Let’s say there was a global pandemic, but the death rate was only 50 million people. This would be a disaster absolutely, but could society still function relatively normally? I mean to say, could we still expect to staff hospitals and our police departments and power plants? Would normal distribution lines continue to roll out goods across the nation? Possibly there would be disruptions and potentially some radical changes may temporarily be needed to get us over the hump. Would we see martial law because due to the pandemic, people started rioting for supplies? Would the military be needed in large cities where due to the police shortage, crime was rampant? Would the military themselves be affected, weakened and fall under attack from other forces globally where we are spread too thin? Most likely a death rate of 50 million would be considered TEOTWAWKI anyway and we would be back to square one.
If you look back at the Influenza epidemic in 1918 that killed 50 million people and imagined that happening today, do you think we are better prepared as a society now to survive something similar? The epidemic killed over 600,000 people in the US alone and that was just in under two years. The epidemic certainly affected the world, but power stayed on (or would have), gas kept pumping and people kept eating. My point is that a devastating disaster can happen that doesn’t send us back to the Stone Age like some predict with events like an EMP. We can have disasters where phones and electricity still work. We can go through horrific times where zombies aren’t roaming the streets and we could face a tremendous loss of life not due to a civil war, but a virus.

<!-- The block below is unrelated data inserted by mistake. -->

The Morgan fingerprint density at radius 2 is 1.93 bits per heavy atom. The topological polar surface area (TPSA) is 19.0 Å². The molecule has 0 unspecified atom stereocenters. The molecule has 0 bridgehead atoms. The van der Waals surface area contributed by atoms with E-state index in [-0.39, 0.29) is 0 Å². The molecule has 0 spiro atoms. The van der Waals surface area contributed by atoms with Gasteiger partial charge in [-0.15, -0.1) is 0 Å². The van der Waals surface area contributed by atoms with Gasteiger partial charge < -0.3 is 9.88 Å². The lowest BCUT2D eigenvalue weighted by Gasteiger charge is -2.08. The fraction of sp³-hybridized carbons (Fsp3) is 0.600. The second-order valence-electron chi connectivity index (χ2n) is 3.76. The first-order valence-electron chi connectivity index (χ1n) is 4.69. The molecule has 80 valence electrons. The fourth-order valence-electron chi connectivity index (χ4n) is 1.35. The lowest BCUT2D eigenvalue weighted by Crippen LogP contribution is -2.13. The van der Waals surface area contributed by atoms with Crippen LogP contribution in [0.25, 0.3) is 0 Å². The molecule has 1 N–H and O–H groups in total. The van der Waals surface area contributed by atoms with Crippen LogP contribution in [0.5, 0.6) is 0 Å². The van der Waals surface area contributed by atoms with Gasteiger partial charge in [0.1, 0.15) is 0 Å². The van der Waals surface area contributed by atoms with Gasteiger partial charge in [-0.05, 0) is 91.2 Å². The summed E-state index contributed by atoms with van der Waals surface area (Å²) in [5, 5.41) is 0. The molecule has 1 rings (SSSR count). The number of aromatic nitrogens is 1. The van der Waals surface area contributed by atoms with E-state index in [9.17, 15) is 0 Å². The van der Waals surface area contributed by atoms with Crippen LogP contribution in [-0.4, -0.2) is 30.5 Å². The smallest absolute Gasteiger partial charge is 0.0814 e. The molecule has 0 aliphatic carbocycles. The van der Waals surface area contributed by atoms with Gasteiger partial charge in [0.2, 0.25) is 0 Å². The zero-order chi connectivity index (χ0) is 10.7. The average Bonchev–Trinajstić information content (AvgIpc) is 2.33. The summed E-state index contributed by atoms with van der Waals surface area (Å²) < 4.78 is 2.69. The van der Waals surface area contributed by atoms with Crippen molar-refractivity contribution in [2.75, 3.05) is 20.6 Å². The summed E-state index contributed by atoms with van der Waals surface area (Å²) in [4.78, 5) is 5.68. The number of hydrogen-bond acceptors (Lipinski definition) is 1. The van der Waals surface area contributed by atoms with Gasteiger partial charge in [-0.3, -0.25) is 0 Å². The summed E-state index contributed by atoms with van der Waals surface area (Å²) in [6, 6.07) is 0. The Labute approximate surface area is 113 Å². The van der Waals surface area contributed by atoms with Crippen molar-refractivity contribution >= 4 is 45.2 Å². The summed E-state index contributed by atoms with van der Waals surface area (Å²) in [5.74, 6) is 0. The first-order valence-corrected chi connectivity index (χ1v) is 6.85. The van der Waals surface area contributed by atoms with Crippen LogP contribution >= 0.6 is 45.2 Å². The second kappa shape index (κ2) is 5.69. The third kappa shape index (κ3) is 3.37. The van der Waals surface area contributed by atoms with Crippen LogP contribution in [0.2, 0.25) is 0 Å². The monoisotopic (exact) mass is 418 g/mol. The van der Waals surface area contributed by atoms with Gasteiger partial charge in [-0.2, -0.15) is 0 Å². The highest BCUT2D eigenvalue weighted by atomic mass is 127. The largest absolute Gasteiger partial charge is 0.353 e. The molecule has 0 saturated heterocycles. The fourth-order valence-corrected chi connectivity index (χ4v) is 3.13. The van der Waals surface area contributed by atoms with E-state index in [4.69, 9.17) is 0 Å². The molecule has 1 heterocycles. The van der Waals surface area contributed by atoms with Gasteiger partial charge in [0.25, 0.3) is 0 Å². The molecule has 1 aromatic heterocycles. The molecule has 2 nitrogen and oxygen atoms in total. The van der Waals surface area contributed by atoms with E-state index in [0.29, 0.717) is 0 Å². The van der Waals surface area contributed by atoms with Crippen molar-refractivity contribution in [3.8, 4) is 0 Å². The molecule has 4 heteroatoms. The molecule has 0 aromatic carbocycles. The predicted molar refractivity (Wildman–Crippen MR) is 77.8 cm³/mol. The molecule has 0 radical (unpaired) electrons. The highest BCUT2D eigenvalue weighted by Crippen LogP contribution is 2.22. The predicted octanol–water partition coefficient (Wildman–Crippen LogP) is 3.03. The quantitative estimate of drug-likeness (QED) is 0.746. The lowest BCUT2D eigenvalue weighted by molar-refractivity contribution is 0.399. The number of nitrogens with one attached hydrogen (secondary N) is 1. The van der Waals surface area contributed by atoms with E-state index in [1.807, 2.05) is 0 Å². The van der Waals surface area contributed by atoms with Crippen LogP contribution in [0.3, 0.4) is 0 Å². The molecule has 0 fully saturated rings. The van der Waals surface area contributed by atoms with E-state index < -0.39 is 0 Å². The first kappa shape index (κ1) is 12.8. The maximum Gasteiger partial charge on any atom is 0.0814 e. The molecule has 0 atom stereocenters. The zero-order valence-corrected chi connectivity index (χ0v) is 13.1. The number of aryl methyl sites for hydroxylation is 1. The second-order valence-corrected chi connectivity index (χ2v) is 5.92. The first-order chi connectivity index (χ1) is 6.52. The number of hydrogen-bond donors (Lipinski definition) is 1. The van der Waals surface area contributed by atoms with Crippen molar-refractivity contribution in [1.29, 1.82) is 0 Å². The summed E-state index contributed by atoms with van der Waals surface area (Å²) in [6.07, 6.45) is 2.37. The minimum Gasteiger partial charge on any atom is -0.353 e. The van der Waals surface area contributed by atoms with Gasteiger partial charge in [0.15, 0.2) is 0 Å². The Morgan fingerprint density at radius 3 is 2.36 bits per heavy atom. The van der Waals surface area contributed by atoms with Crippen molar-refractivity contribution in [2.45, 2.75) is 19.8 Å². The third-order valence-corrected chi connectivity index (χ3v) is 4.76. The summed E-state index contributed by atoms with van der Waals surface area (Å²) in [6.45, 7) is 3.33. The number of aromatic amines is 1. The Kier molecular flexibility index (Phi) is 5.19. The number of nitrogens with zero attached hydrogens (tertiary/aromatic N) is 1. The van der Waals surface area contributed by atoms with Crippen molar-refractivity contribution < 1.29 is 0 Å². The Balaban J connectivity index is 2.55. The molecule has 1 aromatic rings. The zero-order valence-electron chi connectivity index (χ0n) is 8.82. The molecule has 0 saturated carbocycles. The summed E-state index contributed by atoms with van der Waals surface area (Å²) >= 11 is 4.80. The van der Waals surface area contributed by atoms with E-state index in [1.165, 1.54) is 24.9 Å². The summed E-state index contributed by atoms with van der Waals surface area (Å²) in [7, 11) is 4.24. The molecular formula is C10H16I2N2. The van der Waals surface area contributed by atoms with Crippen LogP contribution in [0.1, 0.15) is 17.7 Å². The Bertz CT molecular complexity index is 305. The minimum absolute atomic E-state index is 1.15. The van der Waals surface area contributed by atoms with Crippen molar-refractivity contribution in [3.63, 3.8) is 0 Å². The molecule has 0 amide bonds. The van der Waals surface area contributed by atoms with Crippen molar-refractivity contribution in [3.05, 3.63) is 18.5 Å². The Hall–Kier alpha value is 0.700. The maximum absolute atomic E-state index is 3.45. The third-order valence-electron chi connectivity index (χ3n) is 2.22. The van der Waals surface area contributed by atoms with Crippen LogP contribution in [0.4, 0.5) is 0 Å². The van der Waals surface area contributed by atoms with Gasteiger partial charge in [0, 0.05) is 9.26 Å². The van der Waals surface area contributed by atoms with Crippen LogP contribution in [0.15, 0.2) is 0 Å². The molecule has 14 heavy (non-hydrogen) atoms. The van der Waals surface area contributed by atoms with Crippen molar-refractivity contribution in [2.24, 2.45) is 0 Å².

How to plan for The Changing Of The World As We Know It
In the Influenza pandemic of 1918, the disease killed our strongest population. Young men and women were more affected than the young or very old. The virus caused the body’s immune system become its biggest weakness as their lungs with fluid and they essentially drowned. I have read estimates that the Spanish Influenza had a 10%-20% mortality rate meaning that if you know 10 people with the flu, 1 or 2 of them would likely die. Imagine facing this fear in your own family?
No bullets would be able to take out the virus. No amount of stored up food and water would save you if you came down with the flu and knowing how to start a fire with a flint striker would be needless. I guess you could argue that staying locked in your home for the two years the virus was running its course could keep you safer and possibly alive, but what type of world would you come out to?
When you are considering your plans for survival, you should also think about the less fantastic scenarios that are possible. Instead of planning for Mad Max, you should plan for a simple but deadly sickness. This isn’t as cool as buying weapons or tactical training, but it could be just as likely. I am not putting down any of the other preparations as I have been making those too, but in the realm of being flexible you have to realize that we may face a disaster you haven’t planned for. The government might not send troops in to lock us up in FEMA camps. There may not be a horrible EMP event and we may not be fighting in the streets with foreign armies sent by the UN to put us down.
If you want to be flexible, look to history for other disasters and make those part of your plans too. The worst case is that nothing will ever happen and you will die a happy old wrong-headed person. That’s my wish for all of us.